You're missing the trick, though. Addicting the peasants and coöpting the priests is the chump move.

Coöpt the guys with the swords.

Take a modern weightlifter's guide back with you and a hefty supply of protein, creatine, &c. Work in the prayers and whatnot, but the main idea is to get the local knights and soldiers bulked and on your side. Maybe have a big bad the next village over whose ass they can kick after a few weeks on your diet-&-exercise routine. Your gf and her family will have a title and estate by Michaelmas.

At that point, you could work in steroids and anything heavier: they're already on your side and can "vouch" for you against any interfering priests. You still might not want to, though: all the deleterious side effects could turn them against you and her.

  • $\begingroup$ See @ChrisJohns comment for more benefits to going the miracle route. $\endgroup$ – lly Apr 19 '17 at 12:06

I think your character would do well with some sugar and a show. The sugar is just the most convenient placebo available. Then your character or his girlfriend needs to sell it (I mean lie convincingly) about its amazing properties. Call it what you will. Medieval herbals such as this Anglo-saxon one tended to have a mix of local lore and Mediterranean plants mentioned in the manuscripts they were copying from. Your locals aren't automatically going to think "demonic" when encountering something new. Exotic works. http://blogs.bl.uk/digitisedmanuscripts/anglo-saxon/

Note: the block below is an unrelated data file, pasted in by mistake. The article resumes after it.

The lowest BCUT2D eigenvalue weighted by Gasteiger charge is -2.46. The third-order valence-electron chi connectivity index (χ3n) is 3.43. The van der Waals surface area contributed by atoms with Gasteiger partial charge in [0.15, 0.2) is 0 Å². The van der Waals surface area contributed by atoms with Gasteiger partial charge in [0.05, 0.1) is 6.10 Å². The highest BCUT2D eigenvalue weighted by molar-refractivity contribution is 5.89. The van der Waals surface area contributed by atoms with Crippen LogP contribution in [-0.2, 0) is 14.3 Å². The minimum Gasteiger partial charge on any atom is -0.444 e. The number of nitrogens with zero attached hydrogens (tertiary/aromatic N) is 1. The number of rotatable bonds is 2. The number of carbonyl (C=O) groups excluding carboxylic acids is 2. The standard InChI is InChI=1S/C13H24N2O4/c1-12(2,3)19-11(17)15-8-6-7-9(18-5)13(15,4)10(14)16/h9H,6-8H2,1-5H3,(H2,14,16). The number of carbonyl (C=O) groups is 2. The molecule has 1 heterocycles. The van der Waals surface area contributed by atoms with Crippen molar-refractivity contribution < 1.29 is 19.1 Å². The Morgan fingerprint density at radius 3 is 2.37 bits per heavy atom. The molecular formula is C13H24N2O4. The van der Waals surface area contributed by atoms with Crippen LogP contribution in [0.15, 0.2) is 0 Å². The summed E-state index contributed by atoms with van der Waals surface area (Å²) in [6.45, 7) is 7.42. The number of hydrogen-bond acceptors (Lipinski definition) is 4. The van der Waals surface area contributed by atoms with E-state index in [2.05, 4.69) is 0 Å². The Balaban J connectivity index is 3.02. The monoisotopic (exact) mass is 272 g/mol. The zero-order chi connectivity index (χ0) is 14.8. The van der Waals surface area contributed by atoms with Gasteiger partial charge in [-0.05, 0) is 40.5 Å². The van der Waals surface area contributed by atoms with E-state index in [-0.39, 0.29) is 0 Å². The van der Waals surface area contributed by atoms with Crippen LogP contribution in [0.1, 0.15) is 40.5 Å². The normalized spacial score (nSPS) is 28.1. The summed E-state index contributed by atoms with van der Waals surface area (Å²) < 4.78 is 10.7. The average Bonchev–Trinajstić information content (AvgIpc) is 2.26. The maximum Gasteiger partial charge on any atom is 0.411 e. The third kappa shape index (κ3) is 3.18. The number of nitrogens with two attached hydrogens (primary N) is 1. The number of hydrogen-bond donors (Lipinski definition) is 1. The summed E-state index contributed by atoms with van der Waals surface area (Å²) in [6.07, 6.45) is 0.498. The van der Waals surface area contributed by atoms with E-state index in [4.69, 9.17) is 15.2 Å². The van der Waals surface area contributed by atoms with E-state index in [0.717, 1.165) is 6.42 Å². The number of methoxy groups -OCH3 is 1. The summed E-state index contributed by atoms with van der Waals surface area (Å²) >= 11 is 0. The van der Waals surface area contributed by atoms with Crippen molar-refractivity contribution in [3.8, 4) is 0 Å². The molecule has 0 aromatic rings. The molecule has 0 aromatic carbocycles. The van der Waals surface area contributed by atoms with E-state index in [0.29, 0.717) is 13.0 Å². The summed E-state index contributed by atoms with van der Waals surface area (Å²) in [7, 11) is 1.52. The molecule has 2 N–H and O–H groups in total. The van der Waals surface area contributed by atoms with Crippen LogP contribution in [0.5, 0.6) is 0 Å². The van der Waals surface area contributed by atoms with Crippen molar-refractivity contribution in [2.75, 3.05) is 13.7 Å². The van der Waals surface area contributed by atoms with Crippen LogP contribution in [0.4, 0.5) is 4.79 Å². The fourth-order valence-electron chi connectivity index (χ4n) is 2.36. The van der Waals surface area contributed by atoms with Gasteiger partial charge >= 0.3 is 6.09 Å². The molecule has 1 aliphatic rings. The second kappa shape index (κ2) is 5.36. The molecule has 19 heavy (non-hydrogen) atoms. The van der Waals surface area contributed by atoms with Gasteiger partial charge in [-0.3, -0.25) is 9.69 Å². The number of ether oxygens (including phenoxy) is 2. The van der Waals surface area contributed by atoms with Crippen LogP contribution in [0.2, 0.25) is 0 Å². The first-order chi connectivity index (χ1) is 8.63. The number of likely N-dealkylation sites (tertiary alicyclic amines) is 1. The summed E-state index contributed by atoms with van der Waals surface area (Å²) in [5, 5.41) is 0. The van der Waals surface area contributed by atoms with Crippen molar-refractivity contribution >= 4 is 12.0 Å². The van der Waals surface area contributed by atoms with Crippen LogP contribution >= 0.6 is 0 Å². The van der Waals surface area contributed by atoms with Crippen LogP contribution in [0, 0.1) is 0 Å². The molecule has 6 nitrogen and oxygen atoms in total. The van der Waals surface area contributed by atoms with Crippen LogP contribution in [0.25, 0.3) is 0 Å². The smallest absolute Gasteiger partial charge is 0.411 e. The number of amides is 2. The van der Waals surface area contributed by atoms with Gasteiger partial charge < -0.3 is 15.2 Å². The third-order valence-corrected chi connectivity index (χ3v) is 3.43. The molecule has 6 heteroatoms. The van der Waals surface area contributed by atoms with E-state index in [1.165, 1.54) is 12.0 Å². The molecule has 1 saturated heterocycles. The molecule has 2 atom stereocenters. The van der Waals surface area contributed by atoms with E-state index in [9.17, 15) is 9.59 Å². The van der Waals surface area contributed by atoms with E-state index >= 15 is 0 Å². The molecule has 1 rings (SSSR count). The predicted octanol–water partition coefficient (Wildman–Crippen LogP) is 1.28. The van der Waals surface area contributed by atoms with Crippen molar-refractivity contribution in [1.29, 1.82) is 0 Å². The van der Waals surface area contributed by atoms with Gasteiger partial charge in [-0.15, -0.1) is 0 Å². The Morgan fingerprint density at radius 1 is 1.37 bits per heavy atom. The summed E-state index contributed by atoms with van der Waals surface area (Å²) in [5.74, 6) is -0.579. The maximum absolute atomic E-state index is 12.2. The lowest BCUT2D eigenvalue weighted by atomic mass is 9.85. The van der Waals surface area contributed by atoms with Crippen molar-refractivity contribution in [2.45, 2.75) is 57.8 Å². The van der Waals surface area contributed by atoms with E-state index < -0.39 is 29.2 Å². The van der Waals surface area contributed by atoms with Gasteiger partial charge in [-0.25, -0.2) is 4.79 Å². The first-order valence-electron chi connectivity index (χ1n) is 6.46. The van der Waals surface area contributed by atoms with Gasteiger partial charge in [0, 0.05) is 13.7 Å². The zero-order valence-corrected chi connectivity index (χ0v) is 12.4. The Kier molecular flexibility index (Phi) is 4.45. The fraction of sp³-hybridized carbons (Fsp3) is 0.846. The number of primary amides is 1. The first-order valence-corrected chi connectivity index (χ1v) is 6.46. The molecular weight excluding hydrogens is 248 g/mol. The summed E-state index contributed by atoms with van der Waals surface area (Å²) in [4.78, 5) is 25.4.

Deep Fryers

I would certainly say that our culture is enamored with things that are deep fried (bonus points for it also being on a stick)

It should work for just about anything that is already available to be cooked, think vegetable tempura and you're on the right track. The only trick might be sourcing the breading and oil necessary for cooking in that way.

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    $\begingroup$ Deep fried foods were already a thing in the Middle Ages. There is even a recipes for funnel cake complete with a description of the funnel. $\endgroup$ – Mazel Apr 18 '17 at 14:48
  • $\begingroup$ @Mazel. While the equipment for deep frying things would be readily available, it is likely that the ingredients would not be. That is where the boyfriend could help out a bit. $\endgroup$ – Mad Physicist Apr 18 '17 at 16:00
  • $\begingroup$ a method of refrigeration would also be a good idea $\endgroup$ – gloomy.penguin Apr 24 '17 at 16:22

Thousands of years ago the Chinese faced this very problem. One of their most recent answers to this problem is Monosodium Glutamate, otherwise known as MSG. Just make your normal tasteless food, then sprinkle some on. MMMMMMM (as Homer Simpson would say).

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    $\begingroup$ MSG does not cause addiction. It will not improve the existing food, either — it would let them make similarly savory food cheaper, using less meat or less time to make stock. What's the reference to “thousands of years”? $\endgroup$ – JDługosz Apr 18 '17 at 4:25
  • $\begingroup$ Some information on the extraction of MSG. - chemistry.stackexchange.com/questions/64266/… $\endgroup$ – KalleMP Apr 18 '17 at 16:46

In theory, you don't even need newer substances or technologies for this: There is this "explanation" to why humans used to see monsters, dragons and other fantastic creatures in the past, and that is mostly connected to a very common dietary item: wheat.

Consider the existence of a fungus that attacks the wheat crops. It does not destroy them, neither makes them inedible: it just slightly changes the appearance (no changes to taste or durability).